Changing Childhood Cancer a Project at a Time

When No More Kids with Cancer was founded, the hope was that cures were around the corner. The reality is that cancer is difficult, very personalized, and science and technology are only recently advancing at a pace that can create breakthroughs. We at No More Kids with Cancer believe we are on the cusp of breakthroughs. Why?

In our short history, we've funded research and trials, and one of those projects is moving to a phase II trial. That treatment provides another step towards treating childhood brain cancer, and was not an option as recently as 2017. Whether it's the brain cancer trial or another project, strong research eventually leads to breakthroughs, and breakthroughs save lives. 

Changing childhood cancer is a series of small wins that lead to big changes. It takes patience and requires persistent support.  


Our Impact

Donors give, and we do the work of funding research which could lead to safer, less toxic and more effective treatments in childhood cancer. Private donors cover modest expenses that include technology, office supplies and other basic needs to fuel our long-term vision. In our first two years of operations, we’ve stayed true to this promise and supported two phase 1 clinical trials, 1 Stand Up To Cancer Dream Team, 8 research projects and 15 leading children's hospitals.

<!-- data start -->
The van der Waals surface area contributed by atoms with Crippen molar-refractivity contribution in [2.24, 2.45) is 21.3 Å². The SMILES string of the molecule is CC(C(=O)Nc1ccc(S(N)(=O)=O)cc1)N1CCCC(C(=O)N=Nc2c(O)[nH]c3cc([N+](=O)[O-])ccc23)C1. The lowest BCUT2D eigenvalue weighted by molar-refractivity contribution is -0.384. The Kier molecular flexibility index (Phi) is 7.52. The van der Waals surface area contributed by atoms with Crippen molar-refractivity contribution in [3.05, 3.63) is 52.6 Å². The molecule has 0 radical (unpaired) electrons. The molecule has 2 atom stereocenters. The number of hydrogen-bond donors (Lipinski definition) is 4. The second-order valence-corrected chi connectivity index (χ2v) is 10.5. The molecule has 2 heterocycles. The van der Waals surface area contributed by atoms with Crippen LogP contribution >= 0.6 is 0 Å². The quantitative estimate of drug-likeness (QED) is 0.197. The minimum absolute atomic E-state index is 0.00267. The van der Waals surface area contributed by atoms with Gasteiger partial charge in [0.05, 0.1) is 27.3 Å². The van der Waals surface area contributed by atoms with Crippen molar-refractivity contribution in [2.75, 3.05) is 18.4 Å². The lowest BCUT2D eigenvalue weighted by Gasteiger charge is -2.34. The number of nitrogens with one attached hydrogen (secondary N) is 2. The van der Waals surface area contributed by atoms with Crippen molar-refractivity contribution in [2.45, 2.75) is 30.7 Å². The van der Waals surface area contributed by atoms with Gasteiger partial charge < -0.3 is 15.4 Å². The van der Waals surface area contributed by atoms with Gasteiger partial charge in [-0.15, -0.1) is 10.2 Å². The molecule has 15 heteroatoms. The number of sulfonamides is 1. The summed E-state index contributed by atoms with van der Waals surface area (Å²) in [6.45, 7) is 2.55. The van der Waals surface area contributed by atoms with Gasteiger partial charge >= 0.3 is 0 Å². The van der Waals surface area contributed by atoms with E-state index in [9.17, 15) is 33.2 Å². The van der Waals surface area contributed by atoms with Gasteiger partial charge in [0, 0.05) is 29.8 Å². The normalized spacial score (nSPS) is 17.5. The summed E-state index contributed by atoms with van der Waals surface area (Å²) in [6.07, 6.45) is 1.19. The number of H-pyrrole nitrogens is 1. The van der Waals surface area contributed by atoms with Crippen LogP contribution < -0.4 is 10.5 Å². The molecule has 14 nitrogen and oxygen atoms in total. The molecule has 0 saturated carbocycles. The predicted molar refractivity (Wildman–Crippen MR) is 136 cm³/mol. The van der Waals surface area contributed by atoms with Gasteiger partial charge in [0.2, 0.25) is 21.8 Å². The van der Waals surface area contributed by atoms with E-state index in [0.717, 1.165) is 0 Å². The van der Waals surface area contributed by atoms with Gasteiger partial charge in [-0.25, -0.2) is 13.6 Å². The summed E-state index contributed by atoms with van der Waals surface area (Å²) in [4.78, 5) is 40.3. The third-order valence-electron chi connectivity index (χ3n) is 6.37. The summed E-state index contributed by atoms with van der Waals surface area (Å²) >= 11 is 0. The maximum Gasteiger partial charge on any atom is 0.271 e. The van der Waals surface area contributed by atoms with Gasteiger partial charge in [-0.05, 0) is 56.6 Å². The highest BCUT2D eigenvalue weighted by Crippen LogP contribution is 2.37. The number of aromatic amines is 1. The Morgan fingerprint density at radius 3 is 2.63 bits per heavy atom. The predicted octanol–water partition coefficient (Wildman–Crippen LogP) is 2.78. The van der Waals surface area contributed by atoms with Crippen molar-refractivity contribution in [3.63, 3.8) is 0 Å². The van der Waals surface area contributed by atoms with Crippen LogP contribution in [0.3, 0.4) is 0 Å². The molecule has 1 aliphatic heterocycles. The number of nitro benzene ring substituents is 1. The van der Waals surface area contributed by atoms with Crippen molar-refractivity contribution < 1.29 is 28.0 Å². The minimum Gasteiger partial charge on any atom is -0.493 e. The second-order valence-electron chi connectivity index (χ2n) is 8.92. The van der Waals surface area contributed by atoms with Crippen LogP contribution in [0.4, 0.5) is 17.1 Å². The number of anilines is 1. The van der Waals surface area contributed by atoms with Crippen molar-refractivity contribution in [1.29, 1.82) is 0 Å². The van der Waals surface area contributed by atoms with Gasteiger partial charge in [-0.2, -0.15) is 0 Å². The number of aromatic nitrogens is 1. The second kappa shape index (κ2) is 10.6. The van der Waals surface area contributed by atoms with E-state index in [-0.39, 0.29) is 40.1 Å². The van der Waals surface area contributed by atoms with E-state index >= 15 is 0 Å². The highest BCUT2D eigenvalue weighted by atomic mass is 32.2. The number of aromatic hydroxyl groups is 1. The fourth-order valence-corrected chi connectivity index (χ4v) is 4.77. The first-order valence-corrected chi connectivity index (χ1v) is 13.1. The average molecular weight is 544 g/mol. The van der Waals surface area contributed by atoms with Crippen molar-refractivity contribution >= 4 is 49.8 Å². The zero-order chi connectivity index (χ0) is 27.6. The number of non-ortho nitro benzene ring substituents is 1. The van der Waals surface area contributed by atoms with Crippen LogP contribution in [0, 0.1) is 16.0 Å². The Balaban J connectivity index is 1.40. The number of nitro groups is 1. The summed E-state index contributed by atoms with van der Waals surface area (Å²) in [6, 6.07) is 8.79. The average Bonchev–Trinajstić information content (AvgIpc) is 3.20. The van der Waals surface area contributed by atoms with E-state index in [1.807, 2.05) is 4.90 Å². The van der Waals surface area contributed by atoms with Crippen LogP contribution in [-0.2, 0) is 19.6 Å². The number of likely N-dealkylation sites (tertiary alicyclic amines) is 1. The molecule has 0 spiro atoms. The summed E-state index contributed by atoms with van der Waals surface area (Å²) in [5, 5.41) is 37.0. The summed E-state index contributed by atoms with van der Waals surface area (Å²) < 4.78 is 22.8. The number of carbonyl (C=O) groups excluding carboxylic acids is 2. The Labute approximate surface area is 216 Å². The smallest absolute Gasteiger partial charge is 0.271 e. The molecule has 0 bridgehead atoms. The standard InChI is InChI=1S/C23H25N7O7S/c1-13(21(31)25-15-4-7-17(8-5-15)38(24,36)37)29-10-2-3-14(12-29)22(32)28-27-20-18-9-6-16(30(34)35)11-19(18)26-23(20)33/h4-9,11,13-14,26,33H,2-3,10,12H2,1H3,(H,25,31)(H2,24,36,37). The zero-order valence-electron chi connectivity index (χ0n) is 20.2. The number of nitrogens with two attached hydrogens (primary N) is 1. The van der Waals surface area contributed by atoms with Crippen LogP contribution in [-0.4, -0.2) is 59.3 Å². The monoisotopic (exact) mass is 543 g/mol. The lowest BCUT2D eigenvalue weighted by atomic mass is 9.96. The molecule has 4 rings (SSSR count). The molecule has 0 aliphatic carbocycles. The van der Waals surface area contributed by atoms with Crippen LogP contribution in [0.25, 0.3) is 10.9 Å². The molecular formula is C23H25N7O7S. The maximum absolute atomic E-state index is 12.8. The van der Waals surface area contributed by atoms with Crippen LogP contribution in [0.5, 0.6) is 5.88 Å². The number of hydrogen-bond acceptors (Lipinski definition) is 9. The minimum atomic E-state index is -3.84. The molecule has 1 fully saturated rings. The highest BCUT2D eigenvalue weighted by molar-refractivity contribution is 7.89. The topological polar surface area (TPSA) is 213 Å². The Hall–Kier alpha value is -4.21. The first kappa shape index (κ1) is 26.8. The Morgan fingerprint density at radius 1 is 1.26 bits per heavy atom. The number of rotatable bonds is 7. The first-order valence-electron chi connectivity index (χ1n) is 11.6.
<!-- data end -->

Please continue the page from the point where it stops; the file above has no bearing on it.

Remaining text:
Sharing and Access

We support projects that promote cross-institutional sharing. The following hospitals have access to research and trials we fund: 

Dana Farber/Boston Children’s
St. Louis Children’s Hospital
Nationwide Children’s Hospital
Ann & Robert H. Lurie Children’s Hospital of Chicago
St. Jude Children’s Research Hospital
Children’s National Medical Center
The Children’s Hospital of Philadelphia
Seattle Children’s Hospital
Doernbecher Children’s Hospital
Oregon Health & Science University
University of Utah
Children’s Hospital and Research Center Oakland
University of California, San Francisco
University of California, Los Angeles
Children’s Hospital Los Angeles, University of California
San Diego Rady Children’s Hospital

Acute myeloid leukemia (AML) Phase I Trial Grant